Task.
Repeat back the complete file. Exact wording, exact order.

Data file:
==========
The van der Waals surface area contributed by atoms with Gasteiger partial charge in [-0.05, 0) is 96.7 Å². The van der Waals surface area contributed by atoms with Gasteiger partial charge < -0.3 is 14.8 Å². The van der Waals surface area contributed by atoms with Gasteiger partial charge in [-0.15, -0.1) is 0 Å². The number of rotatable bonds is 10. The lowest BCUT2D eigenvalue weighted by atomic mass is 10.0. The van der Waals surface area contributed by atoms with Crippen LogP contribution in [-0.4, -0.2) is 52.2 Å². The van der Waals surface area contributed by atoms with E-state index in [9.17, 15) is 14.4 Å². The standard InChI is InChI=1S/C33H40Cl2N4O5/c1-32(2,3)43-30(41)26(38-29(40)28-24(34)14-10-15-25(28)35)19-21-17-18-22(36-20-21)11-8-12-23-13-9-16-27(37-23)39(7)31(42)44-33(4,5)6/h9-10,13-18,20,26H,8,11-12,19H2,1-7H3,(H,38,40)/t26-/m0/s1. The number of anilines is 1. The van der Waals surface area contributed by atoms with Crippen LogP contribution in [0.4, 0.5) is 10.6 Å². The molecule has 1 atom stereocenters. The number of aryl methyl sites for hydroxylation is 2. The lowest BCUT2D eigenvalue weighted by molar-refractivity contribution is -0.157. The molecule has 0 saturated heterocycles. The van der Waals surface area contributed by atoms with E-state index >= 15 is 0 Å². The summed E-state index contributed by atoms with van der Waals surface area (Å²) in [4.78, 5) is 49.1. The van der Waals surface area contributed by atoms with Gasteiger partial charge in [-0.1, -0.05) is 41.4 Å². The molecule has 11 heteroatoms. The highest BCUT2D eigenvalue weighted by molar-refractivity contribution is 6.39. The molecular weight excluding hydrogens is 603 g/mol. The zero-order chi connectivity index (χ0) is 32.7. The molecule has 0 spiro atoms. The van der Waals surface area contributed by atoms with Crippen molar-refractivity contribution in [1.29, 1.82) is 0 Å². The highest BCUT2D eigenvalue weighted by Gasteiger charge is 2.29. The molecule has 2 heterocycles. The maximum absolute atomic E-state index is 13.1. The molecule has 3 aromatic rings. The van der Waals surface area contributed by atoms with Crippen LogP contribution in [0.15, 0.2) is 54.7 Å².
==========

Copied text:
The van der Waals surface area contributed by atoms with Gasteiger partial charge in [-0.05, 0) is 96.7 Å². The van der Waals surface area contributed by atoms with Gasteiger partial charge < -0.3 is 14.8 Å². The van der Waals surface area contributed by atoms with Gasteiger partial charge in [-0.15, -0.1) is 0 Å². The number of rotatable bonds is 10. The lowest BCUT2D eigenvalue weighted by atomic mass is 10.0. The van der Waals surface area contributed by atoms with Crippen LogP contribution in [-0.4, -0.2) is 52.2 Å². The van der Waals surface area contributed by atoms with E-state index in [9.17, 15) is 14.4 Å². The standard InChI is InChI=1S/C33H40Cl2N4O5/c1-32(2,3)43-30(41)26(38-29(40)28-24(34)14-10-15-25(28)35)19-21-17-18-22(36-20-21)11-8-12-23-13-9-16-27(37-23)39(7)31(42)44-33(4,5)6/h9-10,13-18,20,26H,8,11-12,19H2,1-7H3,(H,38,40)/t26-/m0/s1. The number of anilines is 1. The van der Waals surface area contributed by atoms with Crippen LogP contribution in [0.4, 0.5) is 10.6 Å². The molecule has 1 atom stereocenters. The number of aryl methyl sites for hydroxylation is 2. The lowest BCUT2D eigenvalue weighted by molar-refractivity contribution is -0.157. The molecule has 0 saturated heterocycles. The van der Waals surface area contributed by atoms with E-state index >= 15 is 0 Å². The summed E-state index contributed by atoms with van der Waals surface area (Å²) in [4.78, 5) is 49.1. The van der Waals surface area contributed by atoms with Gasteiger partial charge in [-0.1, -0.05) is 41.4 Å². The molecule has 11 heteroatoms. The highest BCUT2D eigenvalue weighted by molar-refractivity contribution is 6.39. The molecular weight excluding hydrogens is 603 g/mol. The zero-order chi connectivity index (χ0) is 32.7. The molecule has 0 spiro atoms. The van der Waals surface area contributed by atoms with Crippen molar-refractivity contribution in [1.29, 1.82) is 0 Å². The highest BCUT2D eigenvalue weighted by Gasteiger charge is 2.29. The molecule has 2 heterocycles. The maximum absolute atomic E-state index is 13.1. The molecule has 3 aromatic rings. The van der Waals surface area contributed by atoms with Crippen LogP contribution in [0.15, 0.2) is 54.7 Å².